Breast Health Program

Whole breast XRT (radiation therapy)

Whole breast radiation treatment usually involves external beam radiation therapy to the entire breast and the surrounding area which takes approximately five weeks to complete. “Boost” radiation therapy to the tumor bed, which is usually marked with surgical clips requires one additional week of radiation therapy.

For external radiation therapy, a machine beams X-rays to the breast, possibly the underarm lymph nodes and sometimes the lymph nodes above the collar bone. The usual schedule for radiation therapy is five days a week, Monday through Friday. The actual treatment time is short, but setting up and positioning for the treatment is essential to treating the correct areas.  

If you are having radiation therapy as primary treatment for early stage breast cancer, a qualified, board certified radiation therapist experienced in this form of treatment should do it.

Advantages: The breast is not removed. Lumpectomy with radiation therapy as a primary treatment for breast cancer appears to be as effective as mastectomy for treating early stage breast cancer. Usually there is not much deformity of surrounding tissues.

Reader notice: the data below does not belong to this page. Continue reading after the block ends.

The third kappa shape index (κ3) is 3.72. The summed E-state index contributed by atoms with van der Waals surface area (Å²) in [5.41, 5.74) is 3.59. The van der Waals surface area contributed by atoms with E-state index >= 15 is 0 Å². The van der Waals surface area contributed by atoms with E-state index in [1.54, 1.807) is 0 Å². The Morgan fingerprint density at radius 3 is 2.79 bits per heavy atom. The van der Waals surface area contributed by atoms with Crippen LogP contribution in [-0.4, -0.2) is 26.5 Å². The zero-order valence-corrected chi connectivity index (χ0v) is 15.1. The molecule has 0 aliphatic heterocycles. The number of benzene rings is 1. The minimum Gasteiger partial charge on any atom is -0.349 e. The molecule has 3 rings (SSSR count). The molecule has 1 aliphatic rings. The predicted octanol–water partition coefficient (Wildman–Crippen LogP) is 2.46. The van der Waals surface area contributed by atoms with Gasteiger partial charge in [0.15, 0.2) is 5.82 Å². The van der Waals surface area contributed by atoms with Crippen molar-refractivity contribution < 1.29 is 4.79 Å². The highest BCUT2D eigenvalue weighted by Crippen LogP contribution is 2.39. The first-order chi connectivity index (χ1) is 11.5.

Disadvantages: A full course of treatment requires short daily visits to the hospital as an outpatient for approximately five weeks. Treatment may produce a skin reaction like sunburn, and may cause tiredness. Itching or peeling of the skin may also occur. Radiation therapy can sometimes cause a temporary decrease in white blood cell count, which may increase the risk of infection. You maintain your breast and, therefore, have a variable risk of local recurrence, which would necessitate mastectomy should cancer return. Post-mastectomy reconstruction options may be limited after radiation therapy to the breast. Radiation therapy may change the feel and color of the skin the breast as well as the size. 

What is IMRT?

Intensity Modulated Radiation Therapy is a radiation delivery technique. It allows the radiation oncologist to decrease the amount of harmful radiation to normal tissues. The anterior border of the heart and the left lung are particularly vulnerable to radiation exposure. This new technique can spare the normal tissues while adequately treating the breast.

Left sided breast cancers are the ones that will benefit most from this form of radiation therapy.

Ask your radiation oncologist if IMRT would be correct for you.


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